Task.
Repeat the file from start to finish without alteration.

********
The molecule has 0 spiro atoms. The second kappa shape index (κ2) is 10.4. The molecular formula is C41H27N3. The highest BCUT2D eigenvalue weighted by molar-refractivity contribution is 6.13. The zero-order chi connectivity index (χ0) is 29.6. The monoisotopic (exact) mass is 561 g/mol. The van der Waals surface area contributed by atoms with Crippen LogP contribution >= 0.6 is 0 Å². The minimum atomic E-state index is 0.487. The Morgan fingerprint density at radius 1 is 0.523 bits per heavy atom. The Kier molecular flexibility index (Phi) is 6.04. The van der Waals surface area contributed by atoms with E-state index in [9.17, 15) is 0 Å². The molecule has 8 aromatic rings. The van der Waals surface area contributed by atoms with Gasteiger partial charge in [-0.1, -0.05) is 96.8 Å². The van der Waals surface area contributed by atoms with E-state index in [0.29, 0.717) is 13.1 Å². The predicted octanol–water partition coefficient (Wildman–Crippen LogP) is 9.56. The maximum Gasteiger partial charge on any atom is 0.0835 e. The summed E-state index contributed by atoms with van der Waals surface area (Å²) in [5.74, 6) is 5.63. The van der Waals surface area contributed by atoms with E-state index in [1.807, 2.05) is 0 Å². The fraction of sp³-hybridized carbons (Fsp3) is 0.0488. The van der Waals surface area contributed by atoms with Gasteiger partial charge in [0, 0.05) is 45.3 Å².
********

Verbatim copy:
The molecule has 0 spiro atoms. The second kappa shape index (κ2) is 10.4. The molecular formula is C41H27N3. The highest BCUT2D eigenvalue weighted by molar-refractivity contribution is 6.13. The zero-order chi connectivity index (χ0) is 29.6. The monoisotopic (exact) mass is 561 g/mol. The van der Waals surface area contributed by atoms with Crippen LogP contribution >= 0.6 is 0 Å². The minimum atomic E-state index is 0.487. The Morgan fingerprint density at radius 1 is 0.523 bits per heavy atom. The Kier molecular flexibility index (Phi) is 6.04. The van der Waals surface area contributed by atoms with E-state index in [9.17, 15) is 0 Å². The molecule has 8 aromatic rings. The van der Waals surface area contributed by atoms with Gasteiger partial charge in [-0.1, -0.05) is 96.8 Å². The van der Waals surface area contributed by atoms with E-state index in [0.29, 0.717) is 13.1 Å². The predicted octanol–water partition coefficient (Wildman–Crippen LogP) is 9.56. The maximum Gasteiger partial charge on any atom is 0.0835 e. The summed E-state index contributed by atoms with van der Waals surface area (Å²) in [5.74, 6) is 5.63. The van der Waals surface area contributed by atoms with E-state index in [1.807, 2.05) is 0 Å². The fraction of sp³-hybridized carbons (Fsp3) is 0.0488. The van der Waals surface area contributed by atoms with Gasteiger partial charge in [0, 0.05) is 45.3 Å².